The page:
US20140110310A1 - Apparatus and method for separating materials using air - Google Patents

Apparatus and method for separating materials using air Download PDF

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US20140110310A1
US20140110310A1 US14/138,604 US201314138604A US2014110310A1 US 20140110310 A1 US20140110310 A1 US 20140110310A1 US 201314138604 A US201314138604 A US 201314138604A US 2014110310 A1 US2014110310 A1 US 2014110310A1
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air
plenum
materials
solid materials
exemplary
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US14/138,604
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Thomas A. Valerio
Daniel P. Creighton
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Thomas A. Valerio
Daniel P. Creighton
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Priority to US12/769,525 priority patent/US8627960B2/en
Application filed by Thomas A. Valerio, Daniel P. Creighton filed Critical Thomas A. Valerio
Priority to US14/138,604 priority patent/US20140110310A1/en
Publication of US20140110310A1 publication Critical patent/US20140110310A1/en
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    • BPERFORMING OPERATIONS; TRANSPORTING
    • B07SEPARATING SOLIDS FROM SOLIDS; SORTING
    • B07BSEPARATING SOLIDS FROM SOLIDS BY SIEVING, SCREENING, SIFTING OR BY USING GAS CURRENTS; SEPARATING BY OTHER DRY METHODS APPLICABLE TO BULK MATERIAL, e.g. LOOSE ARTICLES FIT TO BE HANDLED LIKE BULK MATERIAL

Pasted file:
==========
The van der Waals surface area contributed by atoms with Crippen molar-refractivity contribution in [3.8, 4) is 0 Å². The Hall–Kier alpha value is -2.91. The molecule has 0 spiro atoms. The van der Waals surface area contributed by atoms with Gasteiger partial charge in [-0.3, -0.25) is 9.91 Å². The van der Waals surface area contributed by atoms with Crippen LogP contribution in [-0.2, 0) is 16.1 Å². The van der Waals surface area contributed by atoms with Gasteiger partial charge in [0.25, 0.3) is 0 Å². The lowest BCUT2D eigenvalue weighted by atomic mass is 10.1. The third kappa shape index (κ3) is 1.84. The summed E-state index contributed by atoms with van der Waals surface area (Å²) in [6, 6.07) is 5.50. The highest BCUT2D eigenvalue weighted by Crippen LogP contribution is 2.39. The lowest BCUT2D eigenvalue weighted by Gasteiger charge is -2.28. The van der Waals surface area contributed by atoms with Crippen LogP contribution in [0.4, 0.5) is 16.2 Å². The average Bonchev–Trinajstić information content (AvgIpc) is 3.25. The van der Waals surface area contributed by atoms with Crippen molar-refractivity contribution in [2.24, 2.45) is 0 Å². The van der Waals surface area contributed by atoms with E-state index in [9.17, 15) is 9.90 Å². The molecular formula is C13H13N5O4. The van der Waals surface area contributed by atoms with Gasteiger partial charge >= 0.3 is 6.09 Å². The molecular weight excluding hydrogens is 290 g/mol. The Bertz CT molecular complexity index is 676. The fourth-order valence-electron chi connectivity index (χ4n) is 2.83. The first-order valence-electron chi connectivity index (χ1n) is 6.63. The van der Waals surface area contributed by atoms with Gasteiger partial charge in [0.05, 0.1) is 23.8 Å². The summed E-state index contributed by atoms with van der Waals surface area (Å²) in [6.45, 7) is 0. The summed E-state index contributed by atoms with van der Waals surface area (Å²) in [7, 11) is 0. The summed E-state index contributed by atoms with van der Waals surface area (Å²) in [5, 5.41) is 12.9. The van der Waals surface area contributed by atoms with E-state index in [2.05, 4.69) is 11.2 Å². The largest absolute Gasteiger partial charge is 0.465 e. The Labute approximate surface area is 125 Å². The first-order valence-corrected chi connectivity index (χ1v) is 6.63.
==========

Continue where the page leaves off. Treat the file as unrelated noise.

• B07B7/00Selective separation of solid materials carried by, or dispersed in, gas currents
    • BPERFORMING OPERATIONS; TRANSPORTING
    • B07SEPARATING SOLIDS FROM SOLIDS; SORTING
    • B07BSEPARATING SOLIDS FROM SOLIDS BY SIEVING, SCREENING, SIFTING OR BY USING GAS CURRENTS; SEPARATING BY OTHER DRY METHODS APPLICABLE TO BULK MATERIAL, e.g. LOOSE ARTICLES FIT TO BE HANDLED LIKE BULK MATERIAL
    • B07B4/00Separating solids from solids by subjecting their mixture to gas currents
    • B07B4/02Separating solids from solids by subjecting their mixture to gas currents while the mixtures fall
    • BPERFORMING OPERATIONS; TRANSPORTING
    • B07SEPARATING SOLIDS FROM SOLIDS; SORTING
    • B07BSEPARATING SOLIDS FROM SOLIDS BY SIEVING, SCREENING, SIFTING OR BY USING GAS CURRENTS; SEPARATING BY OTHER DRY METHODS APPLICABLE TO BULK MATERIAL, e.g. LOOSE ARTICLES FIT TO BE HANDLED LIKE BULK MATERIAL
    • B07B7/00Selective separation of solid materials carried by, or dispersed in, gas currents
    • B07B7/01Selective separation of solid materials carried by, or dispersed in, gas currents using gravity
    • BPERFORMING OPERATIONS; TRANSPORTING
    • B07SEPARATING SOLIDS FROM SOLIDS; SORTING
    • B07BSEPARATING SOLIDS FROM SOLIDS BY SIEVING, SCREENING, SIFTING OR BY USING GAS CURRENTS; SEPARATING BY OTHER DRY METHODS APPLICABLE TO BULK MATERIAL, e.g. LOOSE ARTICLES FIT TO BE HANDLED LIKE BULK MATERIAL